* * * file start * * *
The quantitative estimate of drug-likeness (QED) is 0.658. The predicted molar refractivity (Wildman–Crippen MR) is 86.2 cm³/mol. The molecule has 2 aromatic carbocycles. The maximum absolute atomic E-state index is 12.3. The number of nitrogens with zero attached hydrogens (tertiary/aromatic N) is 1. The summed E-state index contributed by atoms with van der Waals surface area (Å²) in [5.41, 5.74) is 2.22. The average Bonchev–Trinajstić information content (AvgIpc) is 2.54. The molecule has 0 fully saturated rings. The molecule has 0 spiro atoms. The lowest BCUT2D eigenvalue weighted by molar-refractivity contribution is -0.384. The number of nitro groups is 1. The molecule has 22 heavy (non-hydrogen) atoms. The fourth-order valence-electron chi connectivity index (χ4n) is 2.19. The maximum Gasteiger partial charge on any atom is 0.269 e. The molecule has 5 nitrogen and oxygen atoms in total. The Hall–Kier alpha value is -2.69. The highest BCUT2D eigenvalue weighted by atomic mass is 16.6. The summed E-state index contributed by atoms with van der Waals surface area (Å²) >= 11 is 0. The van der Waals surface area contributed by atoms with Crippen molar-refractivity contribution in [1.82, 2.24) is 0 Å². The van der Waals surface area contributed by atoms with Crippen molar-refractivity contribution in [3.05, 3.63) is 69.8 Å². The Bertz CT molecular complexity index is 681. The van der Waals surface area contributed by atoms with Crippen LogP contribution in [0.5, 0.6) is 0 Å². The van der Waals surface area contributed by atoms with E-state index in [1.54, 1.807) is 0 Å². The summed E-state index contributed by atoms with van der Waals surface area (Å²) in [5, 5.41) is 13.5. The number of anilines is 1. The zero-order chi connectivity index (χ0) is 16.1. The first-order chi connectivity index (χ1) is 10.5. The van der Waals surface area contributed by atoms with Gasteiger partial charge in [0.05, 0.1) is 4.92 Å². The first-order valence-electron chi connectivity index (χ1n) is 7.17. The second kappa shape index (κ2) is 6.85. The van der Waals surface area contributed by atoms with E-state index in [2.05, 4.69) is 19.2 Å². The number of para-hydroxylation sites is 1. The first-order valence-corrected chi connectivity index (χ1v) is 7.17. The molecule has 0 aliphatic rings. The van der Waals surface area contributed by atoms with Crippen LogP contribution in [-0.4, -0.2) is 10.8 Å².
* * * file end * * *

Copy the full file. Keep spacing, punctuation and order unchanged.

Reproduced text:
The quantitative estimate of drug-likeness (QED) is 0.658. The predicted molar refractivity (Wildman–Crippen MR) is 86.2 cm³/mol. The molecule has 2 aromatic carbocycles. The maximum absolute atomic E-state index is 12.3. The number of nitrogens with zero attached hydrogens (tertiary/aromatic N) is 1. The summed E-state index contributed by atoms with van der Waals surface area (Å²) in [5.41, 5.74) is 2.22. The average Bonchev–Trinajstić information content (AvgIpc) is 2.54. The molecule has 0 fully saturated rings. The molecule has 0 spiro atoms. The lowest BCUT2D eigenvalue weighted by molar-refractivity contribution is -0.384. The number of nitro groups is 1. The molecule has 22 heavy (non-hydrogen) atoms. The fourth-order valence-electron chi connectivity index (χ4n) is 2.19. The maximum Gasteiger partial charge on any atom is 0.269 e. The molecule has 5 nitrogen and oxygen atoms in total. The Hall–Kier alpha value is -2.69. The highest BCUT2D eigenvalue weighted by atomic mass is 16.6. The summed E-state index contributed by atoms with van der Waals surface area (Å²) >= 11 is 0. The van der Waals surface area contributed by atoms with Crippen molar-refractivity contribution in [1.82, 2.24) is 0 Å². The van der Waals surface area contributed by atoms with Crippen molar-refractivity contribution in [3.05, 3.63) is 69.8 Å². The Bertz CT molecular complexity index is 681. The van der Waals surface area contributed by atoms with Crippen LogP contribution in [0.5, 0.6) is 0 Å². The van der Waals surface area contributed by atoms with E-state index in [1.54, 1.807) is 0 Å². The summed E-state index contributed by atoms with van der Waals surface area (Å²) in [5, 5.41) is 13.5. The number of anilines is 1. The zero-order chi connectivity index (χ0) is 16.1. The first-order chi connectivity index (χ1) is 10.5. The van der Waals surface area contributed by atoms with Gasteiger partial charge in [0.05, 0.1) is 4.92 Å². The first-order valence-electron chi connectivity index (χ1n) is 7.17. The second kappa shape index (κ2) is 6.85. The van der Waals surface area contributed by atoms with E-state index in [2.05, 4.69) is 19.2 Å². The number of para-hydroxylation sites is 1. The first-order valence-corrected chi connectivity index (χ1v) is 7.17. The molecule has 0 aliphatic rings. The van der Waals surface area contributed by atoms with Crippen LogP contribution in [-0.4, -0.2) is 10.8 Å².